Documenting reality has always been his calling. Or should I say realities in plural? Since every place, society and person is different. And that is what his photography reflects, which he naturally chose over journalism as the perfect format to tell stories. From India to France, his native country – which he claims to have reconnected with as a result of the pandemic and the closing of borders – Mathieu Richer Mamousse thinks that for an image to be successful, you have to succeed in transcribing a reality or a setting. Sharing, creating a bond and a smile are his best weapons to capture the essence of life.
Mathieu, for those who may don’t know you. Could you introduce yourself briefly?
I am French and I'm 31 years old. I was born in Paris but grew up in the South of France, where I spent a happy and sunny childhood. I am now living between Paris and the forest of Fontainebleau, near the city where I have my studio and my film lab.
Your artwork takes time to be assimilated and analysed in depth. I have just left your website, and the image of the devotees crowded on the pilgrimage to El Rocío, Andalusia, is still on my mind. What does your work consist of?
I consider myself primarily as a documentary photographer. My main interest is to find interesting and beautiful stories and to go and meet the people who make them photograph them. I take the same pleasure in researching for those stories, in meeting and listening to those people and finally in photographing them.
From experiencing Holy Week in Seville first-hand to documenting a motorbike trip across Rajasthan and the Lower Himalayas, there is no doubt that you like new experiences. Where does this passion for exploring such different cultures and lifestyles come from?
I grew up in a small village in the South of France. The light was beautiful and life was easy.
However, I always felt an urge to travel and meet new people. There’s a part of me that’s quite adventurous. I enjoy travelling to lesser-known destinations and discovering untold stories.
When I was younger, I could watch documentaries on TV for hours. I originally intended to study journalism and write, but photography just imposed itself. The aesthetic, in addition to the testimonial aspect of photography, is essential for me.
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You have travelled a lot throughout your life. You have visited Indonesia, Sri Lanka or Mexico, among many other places. Did you travel to lots of countries when you were a child or was it precisely the fact that you didn’t have the opportunity to get to know other realities that led you to dedicate yourself to it?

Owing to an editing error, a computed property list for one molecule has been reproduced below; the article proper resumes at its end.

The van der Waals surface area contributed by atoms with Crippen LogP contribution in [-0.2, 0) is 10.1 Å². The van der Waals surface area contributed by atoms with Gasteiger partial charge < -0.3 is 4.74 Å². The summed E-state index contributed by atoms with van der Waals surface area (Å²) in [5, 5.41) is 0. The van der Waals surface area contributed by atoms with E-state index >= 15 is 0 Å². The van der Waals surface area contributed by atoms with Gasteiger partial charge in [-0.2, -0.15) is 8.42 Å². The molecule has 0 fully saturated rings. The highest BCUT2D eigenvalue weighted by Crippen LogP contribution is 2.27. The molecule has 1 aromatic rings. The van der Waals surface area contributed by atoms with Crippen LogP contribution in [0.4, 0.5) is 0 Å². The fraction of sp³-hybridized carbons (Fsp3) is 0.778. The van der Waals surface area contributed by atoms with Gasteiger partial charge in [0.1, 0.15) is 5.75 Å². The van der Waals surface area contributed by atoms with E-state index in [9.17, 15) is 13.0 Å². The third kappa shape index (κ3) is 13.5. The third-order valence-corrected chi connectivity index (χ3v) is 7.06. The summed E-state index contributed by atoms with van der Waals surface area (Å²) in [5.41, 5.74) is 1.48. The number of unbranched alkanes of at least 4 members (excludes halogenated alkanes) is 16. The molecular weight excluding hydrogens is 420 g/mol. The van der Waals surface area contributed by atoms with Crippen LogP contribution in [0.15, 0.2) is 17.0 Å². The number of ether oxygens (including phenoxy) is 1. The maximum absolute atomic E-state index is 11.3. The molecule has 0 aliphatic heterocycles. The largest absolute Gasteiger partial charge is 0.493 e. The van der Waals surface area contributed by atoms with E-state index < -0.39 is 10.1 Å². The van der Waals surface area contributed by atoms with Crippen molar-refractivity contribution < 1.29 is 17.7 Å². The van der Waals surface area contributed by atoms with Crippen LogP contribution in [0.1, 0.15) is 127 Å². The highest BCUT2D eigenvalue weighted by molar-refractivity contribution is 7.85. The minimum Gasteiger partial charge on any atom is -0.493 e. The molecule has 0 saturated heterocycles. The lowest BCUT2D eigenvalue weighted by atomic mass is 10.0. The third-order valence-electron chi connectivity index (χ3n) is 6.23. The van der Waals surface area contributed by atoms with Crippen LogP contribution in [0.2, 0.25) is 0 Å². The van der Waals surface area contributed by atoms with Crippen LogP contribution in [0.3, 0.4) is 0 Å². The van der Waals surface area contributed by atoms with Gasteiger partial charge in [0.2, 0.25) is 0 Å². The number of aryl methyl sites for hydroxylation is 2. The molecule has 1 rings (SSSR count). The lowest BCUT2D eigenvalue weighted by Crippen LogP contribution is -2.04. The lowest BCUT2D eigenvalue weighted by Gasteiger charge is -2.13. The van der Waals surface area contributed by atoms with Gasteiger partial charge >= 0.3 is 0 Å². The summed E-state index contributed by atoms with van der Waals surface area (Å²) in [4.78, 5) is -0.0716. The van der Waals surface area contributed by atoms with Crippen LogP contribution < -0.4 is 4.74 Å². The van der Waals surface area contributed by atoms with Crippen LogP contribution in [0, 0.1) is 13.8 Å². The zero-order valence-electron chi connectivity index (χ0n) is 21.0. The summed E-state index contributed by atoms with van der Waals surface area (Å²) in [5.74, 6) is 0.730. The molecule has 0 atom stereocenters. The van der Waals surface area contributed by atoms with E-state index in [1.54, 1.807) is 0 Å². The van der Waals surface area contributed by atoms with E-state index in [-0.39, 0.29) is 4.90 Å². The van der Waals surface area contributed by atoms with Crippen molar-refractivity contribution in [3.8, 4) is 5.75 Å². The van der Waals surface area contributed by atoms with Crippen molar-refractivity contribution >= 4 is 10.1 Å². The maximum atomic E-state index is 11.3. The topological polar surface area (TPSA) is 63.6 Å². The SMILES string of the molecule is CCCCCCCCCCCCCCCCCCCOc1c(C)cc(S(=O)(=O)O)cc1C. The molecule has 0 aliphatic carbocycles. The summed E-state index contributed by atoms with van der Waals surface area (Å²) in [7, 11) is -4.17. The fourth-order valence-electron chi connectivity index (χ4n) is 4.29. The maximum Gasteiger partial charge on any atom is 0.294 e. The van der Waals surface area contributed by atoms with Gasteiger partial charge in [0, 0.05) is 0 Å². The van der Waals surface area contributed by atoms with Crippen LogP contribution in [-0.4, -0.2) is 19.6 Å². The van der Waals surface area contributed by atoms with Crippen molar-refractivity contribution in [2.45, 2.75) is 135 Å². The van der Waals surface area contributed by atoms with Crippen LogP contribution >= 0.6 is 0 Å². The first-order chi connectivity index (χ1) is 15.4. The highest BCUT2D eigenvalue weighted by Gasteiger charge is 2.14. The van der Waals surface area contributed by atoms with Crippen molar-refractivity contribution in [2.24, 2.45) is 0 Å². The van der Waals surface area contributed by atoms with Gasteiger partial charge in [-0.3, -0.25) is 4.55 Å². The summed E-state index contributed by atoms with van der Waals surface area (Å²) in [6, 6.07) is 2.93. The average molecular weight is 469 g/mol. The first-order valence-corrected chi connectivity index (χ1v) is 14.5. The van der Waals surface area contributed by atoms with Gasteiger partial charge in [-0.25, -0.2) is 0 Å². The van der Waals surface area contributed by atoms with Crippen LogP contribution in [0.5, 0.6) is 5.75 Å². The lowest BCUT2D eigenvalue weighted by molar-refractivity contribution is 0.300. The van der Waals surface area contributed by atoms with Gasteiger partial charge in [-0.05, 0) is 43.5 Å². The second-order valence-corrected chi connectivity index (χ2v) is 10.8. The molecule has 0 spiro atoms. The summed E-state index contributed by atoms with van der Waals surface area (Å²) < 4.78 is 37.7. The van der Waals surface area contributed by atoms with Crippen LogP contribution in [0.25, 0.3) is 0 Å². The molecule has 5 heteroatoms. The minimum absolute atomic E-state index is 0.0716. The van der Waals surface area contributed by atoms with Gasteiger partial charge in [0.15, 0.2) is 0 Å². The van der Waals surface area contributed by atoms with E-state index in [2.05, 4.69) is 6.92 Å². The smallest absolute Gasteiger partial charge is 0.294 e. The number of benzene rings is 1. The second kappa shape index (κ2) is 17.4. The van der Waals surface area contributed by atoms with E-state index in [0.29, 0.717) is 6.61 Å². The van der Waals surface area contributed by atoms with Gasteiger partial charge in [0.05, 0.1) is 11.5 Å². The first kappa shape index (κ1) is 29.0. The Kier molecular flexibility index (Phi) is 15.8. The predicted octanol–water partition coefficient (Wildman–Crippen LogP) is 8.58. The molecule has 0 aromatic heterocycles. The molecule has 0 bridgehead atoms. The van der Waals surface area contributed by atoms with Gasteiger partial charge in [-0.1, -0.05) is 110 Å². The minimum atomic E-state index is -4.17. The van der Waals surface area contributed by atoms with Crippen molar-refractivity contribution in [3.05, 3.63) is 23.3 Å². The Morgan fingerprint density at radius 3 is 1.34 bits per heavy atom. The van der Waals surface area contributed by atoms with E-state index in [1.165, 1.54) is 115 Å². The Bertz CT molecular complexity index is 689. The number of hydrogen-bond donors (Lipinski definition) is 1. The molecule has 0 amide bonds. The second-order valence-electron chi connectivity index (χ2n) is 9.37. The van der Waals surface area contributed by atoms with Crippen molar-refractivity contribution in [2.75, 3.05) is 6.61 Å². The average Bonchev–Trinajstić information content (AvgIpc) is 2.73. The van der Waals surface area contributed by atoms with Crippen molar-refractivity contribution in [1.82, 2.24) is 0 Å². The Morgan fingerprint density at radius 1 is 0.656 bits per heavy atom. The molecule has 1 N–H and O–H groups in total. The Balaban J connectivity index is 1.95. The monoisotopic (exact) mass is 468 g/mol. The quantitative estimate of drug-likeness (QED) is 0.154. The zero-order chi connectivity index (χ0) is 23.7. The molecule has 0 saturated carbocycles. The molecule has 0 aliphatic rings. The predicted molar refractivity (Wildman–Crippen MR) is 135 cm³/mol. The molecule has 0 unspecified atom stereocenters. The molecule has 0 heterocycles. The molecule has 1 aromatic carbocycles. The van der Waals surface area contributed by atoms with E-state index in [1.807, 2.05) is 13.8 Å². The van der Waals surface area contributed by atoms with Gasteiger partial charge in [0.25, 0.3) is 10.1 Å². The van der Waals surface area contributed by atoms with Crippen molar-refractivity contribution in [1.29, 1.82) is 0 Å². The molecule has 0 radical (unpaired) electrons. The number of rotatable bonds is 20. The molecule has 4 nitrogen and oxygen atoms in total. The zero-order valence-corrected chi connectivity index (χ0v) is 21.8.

We didn’t travel that much apart from holidays in France. My travelling came from watching documentaries. I was dreaming of becoming a journalist or adventurer of some kind. When I turned 18, I took a first trip to the United States to work on a ranch and explore Wyoming, and that was it. Since then, it didn’t really stop.
It’s curious that the first image you shared on social media was a photograph of a small tree located in Uxmal, Mexico. But people have become the real protagonists of your artwork. What are you most interested in shooting: people, where they live or the essence that comes out of the visible thing?
I think probably a bit of both. When I first started shooting, I was very afraid of people’s reactions and I was always shooting backs or people from a distance. The very first portrait I took of someone I didn’t know was in Morocco. It took me 10 minutes to go and talk to a lady that was working at a clothing stall in the Medina of Marrakech. She smiled and agreed.
After that, I was never afraid any more. And then I guess it also just came with maturity, I felt more confident, I started talking to people more, to hear their stories and get to know them, and I just started asking if I could photograph them. If they trust you and you show interest, it’s very rare that people say no. But I also enjoy still life and landscapes, I like these objects and empty places that bear witness to the passage of humans. Behind all these empty walls and these plays of light, there are surely many other stories to tell.
It is as if you are integrated into their lives, recording their most primary expressions, emotions and instincts. How do you manage to do it so naturally, without looking like a fictitious set or a forced pose?
A photograph can say a thousand things, and, for me, a photograph will be successful if it manages to transcribe a setting, a reality, and a story. Trust and interest in the people and subjects you photograph are primordial. Never forget that a person will only give you their photograph if they want it.